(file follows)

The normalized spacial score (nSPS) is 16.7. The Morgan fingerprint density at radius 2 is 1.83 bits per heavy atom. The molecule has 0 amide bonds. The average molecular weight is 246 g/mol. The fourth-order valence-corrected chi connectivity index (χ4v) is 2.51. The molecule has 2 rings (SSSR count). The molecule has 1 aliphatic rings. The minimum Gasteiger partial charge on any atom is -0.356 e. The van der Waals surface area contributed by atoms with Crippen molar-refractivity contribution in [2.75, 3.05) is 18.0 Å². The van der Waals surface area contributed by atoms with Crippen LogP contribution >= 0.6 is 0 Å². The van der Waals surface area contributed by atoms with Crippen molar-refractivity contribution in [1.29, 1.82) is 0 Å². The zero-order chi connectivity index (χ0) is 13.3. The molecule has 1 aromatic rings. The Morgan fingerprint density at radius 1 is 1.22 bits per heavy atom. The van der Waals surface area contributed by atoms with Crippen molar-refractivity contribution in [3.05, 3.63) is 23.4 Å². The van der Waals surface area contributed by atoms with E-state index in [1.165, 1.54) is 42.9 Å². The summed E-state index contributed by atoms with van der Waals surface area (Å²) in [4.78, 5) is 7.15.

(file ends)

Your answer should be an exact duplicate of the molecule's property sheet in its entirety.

The normalized spacial score (nSPS) is 16.7. The Morgan fingerprint density at radius 2 is 1.83 bits per heavy atom. The molecule has 0 amide bonds. The average molecular weight is 246 g/mol. The fourth-order valence-corrected chi connectivity index (χ4v) is 2.51. The molecule has 2 rings (SSSR count). The molecule has 1 aliphatic rings. The minimum Gasteiger partial charge on any atom is -0.356 e. The van der Waals surface area contributed by atoms with Crippen molar-refractivity contribution in [2.75, 3.05) is 18.0 Å². The van der Waals surface area contributed by atoms with Crippen LogP contribution >= 0.6 is 0 Å². The van der Waals surface area contributed by atoms with Crippen molar-refractivity contribution in [1.29, 1.82) is 0 Å². The zero-order chi connectivity index (χ0) is 13.3. The molecule has 1 aromatic rings. The Morgan fingerprint density at radius 1 is 1.22 bits per heavy atom. The van der Waals surface area contributed by atoms with Crippen molar-refractivity contribution in [3.05, 3.63) is 23.4 Å². The van der Waals surface area contributed by atoms with E-state index in [1.165, 1.54) is 42.9 Å². The summed E-state index contributed by atoms with van der Waals surface area (Å²) in [4.78, 5) is 7.15.